Neil Gaiman is one of my biggest heroes, shaping my teens and early 20s in a way no other author has quite done so. I also picked up a good deal of his sensible pagan understanding of things, which I had use of until I found Christ (that is, He found me) less than 20 months ago.
Literal gives way to literary
Reading ‘The Sandman’ at 14 opened me to the fascinating world of archetypes in which every thing including or particularly religion could be classified as mere points of view. It was fiction, sure, but I didn’t even realize how it influenced me, a Christian with poor foundation for my faith, into treating God as a fiction, the particular characteristics of which depended on one’s culture. And Gaiman himself has said in interviews that God is real, that is, real in the DC universe alongside Superman and friends. God is assumed as the antagonist of his Lucifer character, who is based on the Bible/Dante/Milton/Göethe, and on whom the Netflix series is based. Whatever religious sense Gaiman had growing up, has long been discarded by him. Or rather, it’s taken a different form, in his work.
I love Gaiman’s ‘Books of magic’ mini-series.’ There are few books I’ve treasured the experience of in such a way. In its second issue, Gaiman has skeptic Doctor Terry Thirteen give a modern view that claims of magic are all logically explainable by physical laws and coincidence, to which John Constantine explains another view, of relativism, that the existence of magic has to be chosen for it to be real to someone.
Magic is real, and not good
Something also stressed in the series, and in other Gaiman stories, is that names have power. I’m sure Gaiman used much of world literature in his discussion of the power of names — which he differentiates yet from that which someone is called by — but I find it so significant to my Christian faith, in which Jesus’ name stands above all else and is used to drive out demons both in the Bible and in true stories of exorcism. To think that I found out only very lately that demons are a real thing and not just something explainable by psychology.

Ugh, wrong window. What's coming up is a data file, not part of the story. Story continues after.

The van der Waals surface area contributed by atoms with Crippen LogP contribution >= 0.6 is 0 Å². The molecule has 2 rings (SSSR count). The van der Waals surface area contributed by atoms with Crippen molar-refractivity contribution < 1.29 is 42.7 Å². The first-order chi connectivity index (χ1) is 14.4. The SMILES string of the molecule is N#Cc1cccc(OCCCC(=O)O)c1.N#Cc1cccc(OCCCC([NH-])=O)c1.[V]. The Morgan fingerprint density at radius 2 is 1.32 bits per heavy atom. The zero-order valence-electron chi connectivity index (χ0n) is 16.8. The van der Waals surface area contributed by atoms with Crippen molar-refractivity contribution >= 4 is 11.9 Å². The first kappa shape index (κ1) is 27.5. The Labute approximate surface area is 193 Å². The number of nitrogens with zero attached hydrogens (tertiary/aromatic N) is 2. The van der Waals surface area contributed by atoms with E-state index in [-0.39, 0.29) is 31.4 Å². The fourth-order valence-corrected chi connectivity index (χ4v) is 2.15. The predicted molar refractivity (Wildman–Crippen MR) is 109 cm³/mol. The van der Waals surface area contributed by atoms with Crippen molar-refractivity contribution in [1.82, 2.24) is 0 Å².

Another important point that Gaiman himself probably treats only symbolically is that magic has its price, usually great suffering in the long term. As a Christian, I now see such gravity in getting into things such as Ouija boards, tarot cards, even positive affirmations, anything where we shift our attention away from God to other things, including ourselves, wherein we stop trusting Him and in effect make idols of creations rather than Him our Creator.
Faith in disguise
It is notable though that one of Gaiman’s literary heroes is also one of the most influential Catholic writers of the 20th century, G.K. Chesterton. Long before I read Chesterton — and in hindsight, doing so probably gave me the extra shove I needed to accept Christ within a year’s time — I encountered his likeness in the character of Fiddler’s Green, a dream figure in the realm of the Sandman. Fiddler’s Green was a sweet chap, and I probably will resemble him a good deal when I’m older, if not in bulk then in attitude to life, generally humorous and hopeful amid great evil in the world.
The ‘Sandman’ original run ended with Gaiman doing his second story centered on William Shakespeare, ‘The tempest,’ wherein Will does as Prospero in the play does, breaking his staff so to speak and renouncing the magic that had sustained him. Might this be a portent of Gaiman eventually ceasing to treat his stories as magical worlds divorced from reality, their own escape for escapism’s sake?* Might a life of faith yet await him?
* Gaiman has used this wonderful Chesterton quote though.
For me, being Christian has meant hoping and praying for everyone to accept Christ, knowing all the while that the evil one is still setting up traps for me, waiting for a weak moment to strike. If Gaiman ever does turn to Jesus our Lord and Savior (JoLaS), I will know that the signs were all there in his books, long before he recognized them as pertaining to himself.
My new book, ‘How to be Catholic during your rebellious years,’ is available on Amazon Kindle, and FREE until the end of Monday, April 26, PST.